20 First, the appellants’ latest affidavits did not exhibit the electronic trial by which the first appellant allegedly received the photograph of the Kontan article from a friend in Indonesia, nor the electronic trial by which the first appellant allegedly sent the photograph to Mr Wijaya. Second, the method in which the first appellant had allegedly contacted Mr Wijaya about the PKPU Decision was also quite differently described between Mr Wijaya’s first affidavit and his latest affidavit: at [89]–[90].

21 Third, there was a not insignificant difference between the word “advertise” and “report”, which Mr Wijaya would be well aware of. It was clear that he had intended to refer to the two advertisements in his first affidavit: at [91].

22 Fourth, and most importantly, there was no mention of the Kontan article until the latest affidavits from the appellants. The appellants had been referring all along only to the two advertisements as the genesis of their knowledge of the PKPU proceedings. There was no explanation why they had done so if indeed their knowledge was from the Kontan article instead: at [92].

23 It was clear that it was untrue that the appellants had known of the PKPU proceedings from the two advertisements. However, the latest explanation of the Kontan article was also untrue for the reasons stated. The two untruths compelled the inference that the appellants did know of the PKPU proceedings before 9 January 2017 but chose not attend, and therefore could not provide a clear and consistent explanation as to when they first learnt of the PKPU proceedings. There was no breach of natural justice in the circumstances: at [93]–[94].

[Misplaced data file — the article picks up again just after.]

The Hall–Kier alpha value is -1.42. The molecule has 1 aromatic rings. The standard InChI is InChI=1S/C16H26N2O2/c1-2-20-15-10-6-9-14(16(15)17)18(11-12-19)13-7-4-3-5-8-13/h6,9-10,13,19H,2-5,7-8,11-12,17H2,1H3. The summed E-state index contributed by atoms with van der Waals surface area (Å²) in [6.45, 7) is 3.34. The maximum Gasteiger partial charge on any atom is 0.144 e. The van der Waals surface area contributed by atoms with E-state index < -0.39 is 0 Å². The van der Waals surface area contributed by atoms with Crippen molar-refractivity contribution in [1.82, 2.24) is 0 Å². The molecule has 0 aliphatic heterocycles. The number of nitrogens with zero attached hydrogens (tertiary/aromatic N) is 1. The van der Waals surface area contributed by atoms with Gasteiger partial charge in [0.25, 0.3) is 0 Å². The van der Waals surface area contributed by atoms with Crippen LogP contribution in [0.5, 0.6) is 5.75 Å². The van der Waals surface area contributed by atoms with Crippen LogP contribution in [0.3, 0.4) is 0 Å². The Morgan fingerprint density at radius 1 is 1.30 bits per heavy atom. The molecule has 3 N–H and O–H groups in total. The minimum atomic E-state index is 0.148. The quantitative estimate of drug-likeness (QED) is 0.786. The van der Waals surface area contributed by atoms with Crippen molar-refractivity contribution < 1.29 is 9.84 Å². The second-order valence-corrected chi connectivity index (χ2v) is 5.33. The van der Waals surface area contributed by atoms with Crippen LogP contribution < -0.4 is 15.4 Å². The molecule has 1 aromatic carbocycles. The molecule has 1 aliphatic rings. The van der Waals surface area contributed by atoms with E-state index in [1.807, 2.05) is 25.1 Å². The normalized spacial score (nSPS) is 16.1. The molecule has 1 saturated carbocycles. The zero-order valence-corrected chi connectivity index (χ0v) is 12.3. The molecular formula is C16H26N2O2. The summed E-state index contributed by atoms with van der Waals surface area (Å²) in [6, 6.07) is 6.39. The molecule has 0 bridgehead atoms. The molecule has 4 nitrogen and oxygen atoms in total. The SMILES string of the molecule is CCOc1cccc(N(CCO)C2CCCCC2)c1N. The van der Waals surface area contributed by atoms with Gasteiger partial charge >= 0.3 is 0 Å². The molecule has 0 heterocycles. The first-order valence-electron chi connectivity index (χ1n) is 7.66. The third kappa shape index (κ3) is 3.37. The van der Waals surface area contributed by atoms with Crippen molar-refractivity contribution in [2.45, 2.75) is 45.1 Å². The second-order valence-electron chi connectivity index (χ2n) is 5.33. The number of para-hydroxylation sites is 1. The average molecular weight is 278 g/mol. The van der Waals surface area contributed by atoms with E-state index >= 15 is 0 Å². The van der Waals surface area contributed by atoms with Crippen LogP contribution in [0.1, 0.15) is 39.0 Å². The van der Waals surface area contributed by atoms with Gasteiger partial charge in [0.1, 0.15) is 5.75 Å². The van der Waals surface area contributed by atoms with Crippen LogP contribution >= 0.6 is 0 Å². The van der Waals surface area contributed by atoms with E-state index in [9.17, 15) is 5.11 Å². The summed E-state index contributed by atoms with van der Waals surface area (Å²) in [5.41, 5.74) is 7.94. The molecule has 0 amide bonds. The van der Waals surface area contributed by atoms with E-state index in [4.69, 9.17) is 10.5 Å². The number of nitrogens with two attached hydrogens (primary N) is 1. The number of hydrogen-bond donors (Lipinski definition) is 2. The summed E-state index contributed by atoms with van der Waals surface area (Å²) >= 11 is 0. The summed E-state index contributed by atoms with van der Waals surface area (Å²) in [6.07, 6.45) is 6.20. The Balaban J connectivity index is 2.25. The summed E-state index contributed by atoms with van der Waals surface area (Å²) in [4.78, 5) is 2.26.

24 In light of the decision of the majority, it was unnecessary to address the question of material non-disclosure by the respondents of various material facts, as alleged by the appellants. However, the respondents’ attitude towards the duty to disclose material facts in an ex parte application was disappointing. There was at least one material fact that ought to have been disclosed to the Singapore court, namely, the fact that at the time of the ex parte application, the first and second appellants had obtained a declaration from the District Court of Bekasi that the personal guarantees underlying the MLU loan were invalid. An appeal to the High Court of Bandung was dismissed. The respondents did not explain on affidavit why these decisions were not disclosed. Since the Indonesian bankruptcy orders were premised on the appellants’ liability under the personal guarantees, it was at least incumbent on the respondents to disclose the court decisions in favour of the appellants, and explain why a Singapore recognition order was still warranted notwithstanding those decisions. Whether that non-disclosure would have resulted in a setting-aside of the Singapore recognition order was a separate matter: at [95]–[102].

 

This summary is provided to assist in the understanding of the Court’s grounds of decision. It is not intended to be a substitute for the reasons of the Court. All numbers in bold font and square brackets refer to the corresponding paragraph numbers in the Court’s grounds of decision.